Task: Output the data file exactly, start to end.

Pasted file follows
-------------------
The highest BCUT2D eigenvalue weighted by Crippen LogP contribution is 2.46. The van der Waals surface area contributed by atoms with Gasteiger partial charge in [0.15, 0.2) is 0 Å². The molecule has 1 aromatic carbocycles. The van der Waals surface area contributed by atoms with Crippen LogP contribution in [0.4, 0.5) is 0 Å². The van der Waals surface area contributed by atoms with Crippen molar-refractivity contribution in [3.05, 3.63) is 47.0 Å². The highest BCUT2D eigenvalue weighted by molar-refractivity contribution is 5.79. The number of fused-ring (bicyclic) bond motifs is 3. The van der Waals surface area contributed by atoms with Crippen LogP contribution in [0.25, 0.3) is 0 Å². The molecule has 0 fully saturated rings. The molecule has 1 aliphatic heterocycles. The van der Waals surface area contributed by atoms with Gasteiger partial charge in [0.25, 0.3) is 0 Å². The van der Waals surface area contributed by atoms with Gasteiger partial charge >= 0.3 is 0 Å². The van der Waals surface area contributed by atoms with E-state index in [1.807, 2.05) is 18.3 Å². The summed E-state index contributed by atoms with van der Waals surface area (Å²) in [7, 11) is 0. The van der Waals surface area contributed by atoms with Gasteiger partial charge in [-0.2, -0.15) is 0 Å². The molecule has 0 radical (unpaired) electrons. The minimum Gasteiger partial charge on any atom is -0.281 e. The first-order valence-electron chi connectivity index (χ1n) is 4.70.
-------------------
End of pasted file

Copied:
The highest BCUT2D eigenvalue weighted by Crippen LogP contribution is 2.46. The van der Waals surface area contributed by atoms with Gasteiger partial charge in [0.15, 0.2) is 0 Å². The molecule has 1 aromatic carbocycles. The van der Waals surface area contributed by atoms with Crippen LogP contribution in [0.4, 0.5) is 0 Å². The van der Waals surface area contributed by atoms with Crippen molar-refractivity contribution in [3.05, 3.63) is 47.0 Å². The highest BCUT2D eigenvalue weighted by molar-refractivity contribution is 5.79. The number of fused-ring (bicyclic) bond motifs is 3. The van der Waals surface area contributed by atoms with Crippen LogP contribution in [0.25, 0.3) is 0 Å². The molecule has 0 fully saturated rings. The molecule has 1 aliphatic heterocycles. The van der Waals surface area contributed by atoms with Gasteiger partial charge in [0.25, 0.3) is 0 Å². The van der Waals surface area contributed by atoms with Gasteiger partial charge >= 0.3 is 0 Å². The van der Waals surface area contributed by atoms with E-state index in [1.807, 2.05) is 18.3 Å². The summed E-state index contributed by atoms with van der Waals surface area (Å²) in [7, 11) is 0. The van der Waals surface area contributed by atoms with Gasteiger partial charge in [-0.2, -0.15) is 0 Å². The molecule has 0 radical (unpaired) electrons. The minimum Gasteiger partial charge on any atom is -0.281 e. The first-order valence-electron chi connectivity index (χ1n) is 4.70.